The Donald Trump Administration has assured this Friday that it will ban the download of the Chinese messaging application WeChat and the video-sharing application TikTok in the United States as of September 20.
The Commerce Department clarified this Friday in a statement that they will revoke the order if ByteDance, the company that owns TikTok, closes an agreement to sell the application.
In an escalation of tension with Beijing, Trump signed an executive order in early August in which he gave the Asian company 90 days to end its operations in the United States, accusing alleged risks to national security that the application used by close to 100 million Americans, particularly teenagers.
The announcement does not mean that TikTok will stop working as of Sunday or that users will have to delete it from their mobiles.
What the measure does is to prohibit the distribution, maintenance and update operations of the application and WeChat on any download platform, such as the Google (Play Store) and Apple (App Store) digital stores, -a movement only valid for U.S-.
In the case of WeChat, the actions are more aggressive in the short term.
The Department of Commerce will also prohibit the transfer of money or making payments within the country from the date indicated.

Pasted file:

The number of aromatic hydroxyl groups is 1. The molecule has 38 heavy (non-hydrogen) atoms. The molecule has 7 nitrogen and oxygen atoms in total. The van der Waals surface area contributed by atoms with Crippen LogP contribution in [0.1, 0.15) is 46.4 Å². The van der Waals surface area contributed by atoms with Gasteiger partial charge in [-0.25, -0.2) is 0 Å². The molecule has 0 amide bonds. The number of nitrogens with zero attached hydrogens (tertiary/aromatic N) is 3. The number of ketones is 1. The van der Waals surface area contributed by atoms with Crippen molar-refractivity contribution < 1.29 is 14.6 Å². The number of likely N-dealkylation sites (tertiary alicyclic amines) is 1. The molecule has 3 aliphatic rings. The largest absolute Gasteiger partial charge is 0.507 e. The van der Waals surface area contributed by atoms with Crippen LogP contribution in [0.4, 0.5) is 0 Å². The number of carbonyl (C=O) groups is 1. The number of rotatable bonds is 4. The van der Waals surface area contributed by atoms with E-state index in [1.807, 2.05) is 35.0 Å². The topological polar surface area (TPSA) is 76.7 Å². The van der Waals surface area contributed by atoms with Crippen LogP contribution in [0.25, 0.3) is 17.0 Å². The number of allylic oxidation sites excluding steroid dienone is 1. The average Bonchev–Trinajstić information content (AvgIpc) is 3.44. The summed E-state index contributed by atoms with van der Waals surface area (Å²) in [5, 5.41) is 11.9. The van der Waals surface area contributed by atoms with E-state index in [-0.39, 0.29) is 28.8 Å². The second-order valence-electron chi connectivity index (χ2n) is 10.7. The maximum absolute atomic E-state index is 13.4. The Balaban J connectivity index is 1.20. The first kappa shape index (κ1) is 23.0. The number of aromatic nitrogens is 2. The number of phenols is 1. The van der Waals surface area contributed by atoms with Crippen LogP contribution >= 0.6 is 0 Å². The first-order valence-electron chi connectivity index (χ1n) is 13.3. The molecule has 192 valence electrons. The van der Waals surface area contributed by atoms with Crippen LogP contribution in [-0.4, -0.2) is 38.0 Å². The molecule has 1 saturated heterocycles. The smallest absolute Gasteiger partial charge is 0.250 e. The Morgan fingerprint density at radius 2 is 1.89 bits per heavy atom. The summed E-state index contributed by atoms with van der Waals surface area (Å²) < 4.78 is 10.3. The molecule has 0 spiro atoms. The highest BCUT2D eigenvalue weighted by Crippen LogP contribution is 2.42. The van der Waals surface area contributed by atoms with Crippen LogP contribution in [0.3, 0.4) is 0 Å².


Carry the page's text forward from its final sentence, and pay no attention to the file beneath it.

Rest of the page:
The US government seeks to "safeguard national security," according to the Commerce Department statement.
“The Chinese Communist Party has demonstrated the means and motives to use these applications to threaten the national security, foreign policy, and economy of the United States.
The bans announced today (...) eliminate access to these applications and significantly reduce their functionality, "said the letter released early this morning.
Trade officials have also clarified to Reuters that they will not ban technical transactions to TikTok until November 12, giving the company additional time to see if ByteDance can reach a deal for its US operations. "TikTok it will remain intact until November 12, "Commerce Secretary Wilbur Ross told Fox Business Network.
Negotiations forced by Trump have advanced in the last week.
ByteDance chose Oracle last Sunday as its "technology partner", according to local media, leaving out Microsoft's proposal.
If the talks between ByteDance and Oracle go ahead, they will create a new company in the US called TikTok Global, with the aim of allaying the concerns of the Trump Administration about the security of their users' data.
Any agreement reached by the Chinese technology company must have Trump's approval to be effective.
In parallel, the social network filed a lawsuit against the US government for wanting to ban the
"without evidence to justify it" and "putting thousands of jobs at risk."
The Chinese company has indicated that the executive order has the potential to "deprive the millions of users of the platform of their rights."